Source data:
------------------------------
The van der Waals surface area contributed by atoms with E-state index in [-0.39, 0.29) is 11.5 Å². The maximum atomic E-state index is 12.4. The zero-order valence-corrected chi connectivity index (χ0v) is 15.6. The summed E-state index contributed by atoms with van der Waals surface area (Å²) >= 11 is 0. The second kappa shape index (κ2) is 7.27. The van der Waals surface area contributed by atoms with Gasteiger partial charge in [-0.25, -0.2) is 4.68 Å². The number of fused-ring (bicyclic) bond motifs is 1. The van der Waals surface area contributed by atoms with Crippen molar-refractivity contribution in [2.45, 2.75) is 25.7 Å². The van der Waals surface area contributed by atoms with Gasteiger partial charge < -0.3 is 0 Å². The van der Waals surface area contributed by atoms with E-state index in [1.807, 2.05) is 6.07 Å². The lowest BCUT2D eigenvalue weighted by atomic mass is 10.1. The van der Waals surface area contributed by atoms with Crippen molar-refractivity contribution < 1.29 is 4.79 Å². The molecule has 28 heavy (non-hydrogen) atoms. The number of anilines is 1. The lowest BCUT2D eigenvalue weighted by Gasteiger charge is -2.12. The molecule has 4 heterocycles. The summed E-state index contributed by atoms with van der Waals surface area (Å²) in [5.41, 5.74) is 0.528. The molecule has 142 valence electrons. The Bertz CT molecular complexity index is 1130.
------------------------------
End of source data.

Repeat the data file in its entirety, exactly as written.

The van der Waals surface area contributed by atoms with E-state index in [-0.39, 0.29) is 11.5 Å². The maximum atomic E-state index is 12.4. The zero-order valence-corrected chi connectivity index (χ0v) is 15.6. The summed E-state index contributed by atoms with van der Waals surface area (Å²) >= 11 is 0. The second kappa shape index (κ2) is 7.27. The van der Waals surface area contributed by atoms with Gasteiger partial charge in [-0.25, -0.2) is 4.68 Å². The number of fused-ring (bicyclic) bond motifs is 1. The van der Waals surface area contributed by atoms with Crippen molar-refractivity contribution in [2.45, 2.75) is 25.7 Å². The van der Waals surface area contributed by atoms with Gasteiger partial charge < -0.3 is 0 Å². The van der Waals surface area contributed by atoms with E-state index in [1.807, 2.05) is 6.07 Å². The lowest BCUT2D eigenvalue weighted by atomic mass is 10.1. The van der Waals surface area contributed by atoms with Crippen molar-refractivity contribution < 1.29 is 4.79 Å². The molecule has 28 heavy (non-hydrogen) atoms. The number of anilines is 1. The lowest BCUT2D eigenvalue weighted by Gasteiger charge is -2.12. The molecule has 4 heterocycles. The summed E-state index contributed by atoms with van der Waals surface area (Å²) in [5.41, 5.74) is 0.528. The molecule has 142 valence electrons. The Bertz CT molecular complexity index is 1130.